It's one of the things I find people aren't aware of, Wallace said. The term is used so loosely here.
Wallace said that in order to be defined as a refugee, people must meet certain criteria outlined by the Department of Homeland Security. This is also the definition used by the United Nations. Refugees must apply before entering the U.S. and must have experienced life-threatening or potentially life-threatening persecution in their home country or will face said persecution if they return. They must have a credible fear for their lives, Wallace said. And the persecution has to be on the basis of religion, ethnicity, national origin or politics.
Wallace said that the percentage of immigrants who fit that definition each year is very small. She also noted that refugees should not be confused as those receiving asylum. While asylees must meet the same criteria, they are approved for asylum at the point of entry, whereas refugees must apply and go through an exhaustive interview process before arriving in the U.S. Once someone who meets the definition of a refugee arrives in the Syracuse area, the Center for New Americans steps in to help them get settled.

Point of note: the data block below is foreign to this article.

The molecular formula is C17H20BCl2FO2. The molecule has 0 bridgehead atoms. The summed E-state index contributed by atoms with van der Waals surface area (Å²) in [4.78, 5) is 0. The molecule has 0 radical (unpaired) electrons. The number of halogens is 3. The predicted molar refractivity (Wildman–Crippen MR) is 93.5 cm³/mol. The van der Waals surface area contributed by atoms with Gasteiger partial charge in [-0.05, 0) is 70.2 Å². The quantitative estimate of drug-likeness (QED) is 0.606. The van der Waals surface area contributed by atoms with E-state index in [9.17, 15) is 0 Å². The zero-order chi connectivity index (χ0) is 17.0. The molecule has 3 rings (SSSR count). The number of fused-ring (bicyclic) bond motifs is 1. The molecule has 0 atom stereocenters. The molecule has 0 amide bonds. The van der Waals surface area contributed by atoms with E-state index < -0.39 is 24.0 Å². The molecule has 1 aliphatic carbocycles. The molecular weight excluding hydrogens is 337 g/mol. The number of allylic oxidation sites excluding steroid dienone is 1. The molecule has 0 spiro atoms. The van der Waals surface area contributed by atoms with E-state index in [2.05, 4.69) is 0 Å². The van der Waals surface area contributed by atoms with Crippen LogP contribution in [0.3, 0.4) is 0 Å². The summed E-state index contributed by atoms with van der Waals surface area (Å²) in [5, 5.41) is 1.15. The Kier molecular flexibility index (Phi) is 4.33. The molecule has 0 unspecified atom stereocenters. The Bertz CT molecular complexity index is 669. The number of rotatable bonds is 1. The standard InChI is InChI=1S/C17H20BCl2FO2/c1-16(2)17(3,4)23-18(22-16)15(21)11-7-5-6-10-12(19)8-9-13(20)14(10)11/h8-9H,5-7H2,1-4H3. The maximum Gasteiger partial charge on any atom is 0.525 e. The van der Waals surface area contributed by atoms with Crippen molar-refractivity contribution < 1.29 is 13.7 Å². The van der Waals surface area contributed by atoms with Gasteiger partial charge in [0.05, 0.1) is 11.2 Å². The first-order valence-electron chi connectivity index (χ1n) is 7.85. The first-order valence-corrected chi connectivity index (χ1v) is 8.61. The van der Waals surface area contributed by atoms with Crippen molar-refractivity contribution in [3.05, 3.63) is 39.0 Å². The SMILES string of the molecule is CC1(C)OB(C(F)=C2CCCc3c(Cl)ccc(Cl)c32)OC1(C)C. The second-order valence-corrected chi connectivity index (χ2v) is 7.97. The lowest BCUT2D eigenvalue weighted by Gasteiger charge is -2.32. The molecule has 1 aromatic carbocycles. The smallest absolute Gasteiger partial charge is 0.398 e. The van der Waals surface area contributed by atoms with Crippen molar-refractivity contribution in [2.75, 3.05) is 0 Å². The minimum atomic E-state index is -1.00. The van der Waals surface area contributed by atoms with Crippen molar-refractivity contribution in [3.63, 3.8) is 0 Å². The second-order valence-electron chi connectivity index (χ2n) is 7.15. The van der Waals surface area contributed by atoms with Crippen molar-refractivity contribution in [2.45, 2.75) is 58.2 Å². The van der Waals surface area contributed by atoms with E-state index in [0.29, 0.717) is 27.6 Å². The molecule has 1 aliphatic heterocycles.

When the Department of Homeland Security sends someone here, we help them, Wallace said. We pick them up at the airport, bring them to an apartment that we have rented and furnished for them, provide them with a hot meal. One of the most important things is making sure their medical needs are met, since many of them may not have received medical care in 10 to 14 years.
The first few months of a refugee's residence in Syracuse include significant assistance from the Center for New Americans.
We help adults enroll in English language training and put the kids in public school, Wallace said. We provide them with clothing and prepare them for employment. Everyone works within 120 days of arrival.